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Aug 12, 2012

Honesty With a Tender Touch

Honesty With a Tender Touch

Preacher: The Reverend Buddy Stallings

Detail:

Apparently lying is alive and well in our culture. This probably does not surprise you. The most recent research indicates that the average American tells eleven lies each week. Eleven—big ones, little ones, all sorts. The American Psychological Association this week announced findings of what is called a “Science of Honesty” study, which was designed to determine if truth-telling improves or harms our physical and mental health.

 

In the study one group was told not to lie, not even little white lies; the other was not given instructions about lying at all. Each week in the 10-week study, all participants were interviewed about overall health and wellbeing and were given polygraphs to determine the number of lies they had told during the week. Researchers at Notre Dame reported two big findings. First, participants in the study were able to significantly reduce the number of lies they told by being purposeful about not lying; lying, it seems, is a choice over which we can have great agency. Second, participants who adhered to the instructions and lied less did indeed experience measurable improvement in their health. They were less depressed, less tense, and had fewer sore throats and headaches. Further, they reported improvement in their close relationships as well as in overall social interaction. The newly conscious truth-tellers reported that they told the truth about little things like why they really were late getting somewhere or how much they had actually accomplished without exaggerating any details.

 

Though a small study, it is interesting primarily because it corroborates what common sense tells us and because it relates to our epistle reading from the letter to the Ephesians. Telling the truth is better; imagine that. But one note has to be made clear right now before we go on. There is one question to which the answer is always “no” regardless of the truth. When asked by your beloved, “Honey, do these pants make my you-know-what look big?” the answer is always “No, dear, absolutely not.” If the answer is really yes, lying is particularly important. Remember that, if nothing else.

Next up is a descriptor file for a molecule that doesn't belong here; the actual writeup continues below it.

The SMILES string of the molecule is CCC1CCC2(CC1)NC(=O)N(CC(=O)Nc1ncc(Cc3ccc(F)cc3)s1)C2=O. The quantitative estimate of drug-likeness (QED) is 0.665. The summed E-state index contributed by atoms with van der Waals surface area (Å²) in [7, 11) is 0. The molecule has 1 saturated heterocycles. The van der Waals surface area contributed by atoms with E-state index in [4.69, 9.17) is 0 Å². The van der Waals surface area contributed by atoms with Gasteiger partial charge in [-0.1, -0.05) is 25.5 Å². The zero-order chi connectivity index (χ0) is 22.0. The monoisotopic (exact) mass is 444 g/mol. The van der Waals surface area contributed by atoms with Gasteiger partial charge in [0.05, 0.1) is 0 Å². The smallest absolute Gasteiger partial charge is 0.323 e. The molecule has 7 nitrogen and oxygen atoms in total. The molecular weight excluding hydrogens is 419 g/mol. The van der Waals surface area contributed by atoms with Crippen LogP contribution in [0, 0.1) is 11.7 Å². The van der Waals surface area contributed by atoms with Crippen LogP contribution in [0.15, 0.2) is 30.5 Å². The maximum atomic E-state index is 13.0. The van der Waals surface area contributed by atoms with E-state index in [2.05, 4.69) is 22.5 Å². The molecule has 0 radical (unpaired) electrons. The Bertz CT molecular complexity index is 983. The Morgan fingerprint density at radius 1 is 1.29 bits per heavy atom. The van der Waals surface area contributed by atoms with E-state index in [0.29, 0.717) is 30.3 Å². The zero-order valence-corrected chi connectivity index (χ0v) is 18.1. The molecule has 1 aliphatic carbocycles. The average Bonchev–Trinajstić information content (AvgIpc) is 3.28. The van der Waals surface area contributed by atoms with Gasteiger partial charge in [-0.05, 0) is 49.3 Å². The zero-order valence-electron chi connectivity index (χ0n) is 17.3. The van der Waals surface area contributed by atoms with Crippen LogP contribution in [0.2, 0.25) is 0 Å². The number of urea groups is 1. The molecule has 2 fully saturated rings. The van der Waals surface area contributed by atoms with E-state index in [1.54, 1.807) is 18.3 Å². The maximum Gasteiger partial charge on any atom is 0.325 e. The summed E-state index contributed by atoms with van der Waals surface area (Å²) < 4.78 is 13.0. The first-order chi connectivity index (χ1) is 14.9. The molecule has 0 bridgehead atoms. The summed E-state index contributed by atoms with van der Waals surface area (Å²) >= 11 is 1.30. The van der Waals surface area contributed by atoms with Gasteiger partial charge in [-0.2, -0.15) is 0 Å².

Putting away falsehood, let all of us speak the truth to our neighbors, for we are members of one another. Be angry but do not sin and do not let the sun go down on your anger.

 

So begins our passage from Ephesians, which continues other exhortations about acting with kindness, forgiveness, and tenderheartedness. This is neither a list of unreasonable and arbitrary religious rules nor the way to win salvation. It is an example of good religion—and as a religion Christianity is often good—being concerned with transforming life now to make it better, not to make it more rigid or rigorous, but to establish in the ordinary living of our lives practices that enhance our humanness. The fact that religion has often been seen—sadly correctly I would say—as truncating life rather than expanding it is a problem with religion, not a problem with God. The letter to the Ephesians has messages of both kinds. In this passage, it is life-giving, but it is clearly culturally limited vis-à-vis the societal norms of its time about men and women. What it has to say about husbands and wives and women’s roles in church became sacrosanct almost instantly; interestingly, however, the “rules” about telling the truth, being tenderhearted and kind were a little less automatically taken as the gospel.

 

On a fairly superficial level truth-telling is both the moral thing to do and the easier thing to do. Any of us who lie—which would be all of us—know that the practice of lying requires much more effort than not lying. I bet every person in this room can remember a time when even a little white lie got us in trouble. We made up an excuse to get out of some minor social obligation—“I can’t have dinner tonight because my grandmother is sick,” or “I didn’t respond to your email because my dog ate the laptop” or something equally ridiculous—only to be exposed. Suddenly you remember that this person knows you haven’t had a living grandparent for twenty-five years and that you don’t have a dog! Not so good. It is much easier to remember and adhere to the Oprah-ism, “’No’ is a complete sentence.” I don’t know if that really originated with Oprah, but it sounds like her, and it is true. An honest “no” is better than a lie. I think.